Cricket: Bicknell puts Surrey on the brink

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The Independent Online
Surrey 350-9 & 1-1 Derbyshire 154 & 196 Surrey win by 9 wickets

SURREY WERE left needing only eight points to secure their first County Championship title since 1971 by their comprehensive win here yesterday. They were held up to an extent that they did not take a wicket until the last over before lunch, but it was plain sailing after that.

The next six disappeared in 20 overs to Saqlain Mushtaq and Martin Bicknell, who gave something of a master class in the art of swing bowling with the old ball before cramp forced him to go off at the start of the 21st over.

The pitch, slower than hitherto, lent itself to a back-to-the-wall battle and the way that Adrian Rollins and Steve Titchard operated comfortably and with great selectivity on the front foot suggested that Derbyshire's first-innings batting had not passed without comment in the dressing room.

There were few alarms and not too much playing and missing. For all that, it remained a pitch on which high-class bowlers could get out what they put in and when Saqlain spun his leg-break sharply to prise out Titchard, Bicknell got to work.

Suddenly where everything had seemed placid and straightforward in the pre-lunch session, there was pace, bounce and disconcerting late movement. It was all too much for the middle order, who succumbed quickly and painlessly.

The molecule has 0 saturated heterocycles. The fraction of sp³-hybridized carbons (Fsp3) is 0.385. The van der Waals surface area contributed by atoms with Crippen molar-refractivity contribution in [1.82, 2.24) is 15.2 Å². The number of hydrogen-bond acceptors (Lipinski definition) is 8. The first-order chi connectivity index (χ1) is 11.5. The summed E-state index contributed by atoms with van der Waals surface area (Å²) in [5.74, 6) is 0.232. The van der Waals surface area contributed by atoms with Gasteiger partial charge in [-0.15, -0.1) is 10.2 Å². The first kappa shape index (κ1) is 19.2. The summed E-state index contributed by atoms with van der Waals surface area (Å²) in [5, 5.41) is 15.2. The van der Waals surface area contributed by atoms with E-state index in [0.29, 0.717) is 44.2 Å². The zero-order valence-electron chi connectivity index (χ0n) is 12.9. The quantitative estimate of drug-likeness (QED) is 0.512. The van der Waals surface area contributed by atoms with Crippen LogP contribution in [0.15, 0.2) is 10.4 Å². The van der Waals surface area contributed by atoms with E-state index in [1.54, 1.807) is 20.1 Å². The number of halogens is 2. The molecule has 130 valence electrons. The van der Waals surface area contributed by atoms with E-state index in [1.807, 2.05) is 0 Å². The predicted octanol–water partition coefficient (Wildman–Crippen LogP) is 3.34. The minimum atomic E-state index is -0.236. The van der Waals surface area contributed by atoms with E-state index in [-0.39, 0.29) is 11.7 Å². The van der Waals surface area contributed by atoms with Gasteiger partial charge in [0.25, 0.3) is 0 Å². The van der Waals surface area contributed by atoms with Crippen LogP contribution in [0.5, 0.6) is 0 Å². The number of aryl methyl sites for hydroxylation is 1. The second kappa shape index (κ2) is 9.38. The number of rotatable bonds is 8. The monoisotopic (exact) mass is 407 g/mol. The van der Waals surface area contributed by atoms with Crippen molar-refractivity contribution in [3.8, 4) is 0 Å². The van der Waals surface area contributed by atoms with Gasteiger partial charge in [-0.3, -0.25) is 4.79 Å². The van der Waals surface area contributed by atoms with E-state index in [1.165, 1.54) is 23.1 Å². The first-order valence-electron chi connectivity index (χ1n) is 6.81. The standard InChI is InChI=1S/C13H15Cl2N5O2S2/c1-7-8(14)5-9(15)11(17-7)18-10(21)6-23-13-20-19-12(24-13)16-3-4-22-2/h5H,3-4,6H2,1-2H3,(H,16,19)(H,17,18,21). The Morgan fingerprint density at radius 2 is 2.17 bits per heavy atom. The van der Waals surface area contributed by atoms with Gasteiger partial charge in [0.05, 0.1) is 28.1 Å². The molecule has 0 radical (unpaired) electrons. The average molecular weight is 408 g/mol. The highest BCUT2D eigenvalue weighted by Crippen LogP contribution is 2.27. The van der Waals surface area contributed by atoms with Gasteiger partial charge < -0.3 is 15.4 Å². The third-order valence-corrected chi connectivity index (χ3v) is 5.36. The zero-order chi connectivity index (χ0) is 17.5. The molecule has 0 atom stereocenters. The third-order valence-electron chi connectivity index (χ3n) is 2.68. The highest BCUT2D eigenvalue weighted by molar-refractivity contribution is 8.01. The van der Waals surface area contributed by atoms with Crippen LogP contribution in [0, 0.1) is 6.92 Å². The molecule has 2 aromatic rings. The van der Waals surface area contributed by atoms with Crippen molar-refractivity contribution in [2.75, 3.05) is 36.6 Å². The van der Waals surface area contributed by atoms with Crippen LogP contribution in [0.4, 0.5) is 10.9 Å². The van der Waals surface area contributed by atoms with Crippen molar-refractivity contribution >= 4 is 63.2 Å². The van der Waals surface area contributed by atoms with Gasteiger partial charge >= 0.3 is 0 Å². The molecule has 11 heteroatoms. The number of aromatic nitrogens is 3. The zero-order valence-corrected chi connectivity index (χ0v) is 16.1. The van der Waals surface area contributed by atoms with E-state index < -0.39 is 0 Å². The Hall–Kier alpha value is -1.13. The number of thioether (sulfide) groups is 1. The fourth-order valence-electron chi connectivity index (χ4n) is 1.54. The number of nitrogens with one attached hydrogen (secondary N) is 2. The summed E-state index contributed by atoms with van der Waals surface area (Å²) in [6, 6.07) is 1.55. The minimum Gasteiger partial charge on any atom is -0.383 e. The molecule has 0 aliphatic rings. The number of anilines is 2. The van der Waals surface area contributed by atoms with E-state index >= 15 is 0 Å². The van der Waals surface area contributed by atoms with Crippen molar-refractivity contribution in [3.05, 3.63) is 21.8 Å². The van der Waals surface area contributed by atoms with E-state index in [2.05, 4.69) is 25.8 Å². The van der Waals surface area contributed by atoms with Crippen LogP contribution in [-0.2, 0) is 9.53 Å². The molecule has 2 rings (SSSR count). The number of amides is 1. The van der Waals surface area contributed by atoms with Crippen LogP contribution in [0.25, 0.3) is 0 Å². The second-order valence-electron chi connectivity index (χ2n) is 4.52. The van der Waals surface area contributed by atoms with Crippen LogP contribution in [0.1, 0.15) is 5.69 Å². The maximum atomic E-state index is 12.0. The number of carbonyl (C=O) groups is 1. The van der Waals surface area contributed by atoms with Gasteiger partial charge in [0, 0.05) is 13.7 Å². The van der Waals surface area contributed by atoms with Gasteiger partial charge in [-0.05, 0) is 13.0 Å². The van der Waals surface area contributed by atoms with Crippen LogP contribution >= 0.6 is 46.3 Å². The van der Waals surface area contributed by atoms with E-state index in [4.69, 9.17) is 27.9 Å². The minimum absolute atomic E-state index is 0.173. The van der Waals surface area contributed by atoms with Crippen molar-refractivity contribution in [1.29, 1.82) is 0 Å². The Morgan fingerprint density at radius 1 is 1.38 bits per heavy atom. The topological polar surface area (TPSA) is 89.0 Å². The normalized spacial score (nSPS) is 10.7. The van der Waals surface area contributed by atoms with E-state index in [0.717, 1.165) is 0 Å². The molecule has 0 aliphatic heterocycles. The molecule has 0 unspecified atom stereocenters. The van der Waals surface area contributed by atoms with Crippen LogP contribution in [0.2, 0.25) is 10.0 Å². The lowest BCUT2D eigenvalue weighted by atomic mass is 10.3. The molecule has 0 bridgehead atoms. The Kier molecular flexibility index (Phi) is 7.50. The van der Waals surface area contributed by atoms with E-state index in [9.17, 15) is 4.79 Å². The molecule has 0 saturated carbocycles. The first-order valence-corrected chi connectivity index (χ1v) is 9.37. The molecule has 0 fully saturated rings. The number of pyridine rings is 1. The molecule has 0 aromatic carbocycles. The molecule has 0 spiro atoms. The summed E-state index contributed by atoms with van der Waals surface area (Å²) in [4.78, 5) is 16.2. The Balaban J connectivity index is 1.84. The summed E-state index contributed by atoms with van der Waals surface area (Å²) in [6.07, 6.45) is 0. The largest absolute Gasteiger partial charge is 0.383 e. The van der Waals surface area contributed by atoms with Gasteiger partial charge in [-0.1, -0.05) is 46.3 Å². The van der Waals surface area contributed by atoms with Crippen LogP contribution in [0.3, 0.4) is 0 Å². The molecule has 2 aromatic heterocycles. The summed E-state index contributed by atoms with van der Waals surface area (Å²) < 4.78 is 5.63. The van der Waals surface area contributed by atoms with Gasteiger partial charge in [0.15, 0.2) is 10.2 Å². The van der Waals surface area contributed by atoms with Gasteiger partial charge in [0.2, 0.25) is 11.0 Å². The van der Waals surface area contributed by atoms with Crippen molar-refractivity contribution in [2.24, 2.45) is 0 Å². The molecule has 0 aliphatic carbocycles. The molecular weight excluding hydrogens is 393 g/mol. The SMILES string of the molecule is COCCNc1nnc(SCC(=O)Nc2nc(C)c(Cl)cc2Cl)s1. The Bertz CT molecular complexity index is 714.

Among them was James Pyemont, a Cambridge blue who, bowled by Bicknell's in-swinger, marked his Championship debut by becoming only the third batsman in Derbyshire's history to collect a king pair.

Some indication of Derbyshire's batting problems can be gauged from the fact that Matthew Cassar has yet to pass 50 in 20 Championship innings this season. Bicknell knew too much for him and also for Robin Weston, who was leg before padding up to what he must have thought, wrongly as it transpired, was an outswinger.

Between these episodes Rollins had batted calmly and with great self- discipline for some three hours. By all accounts he is currently engaged in a pay wrangle with the club. It has to be said that the stroke from which he eventually perished to Saqlain will not lend much strength to his argument.

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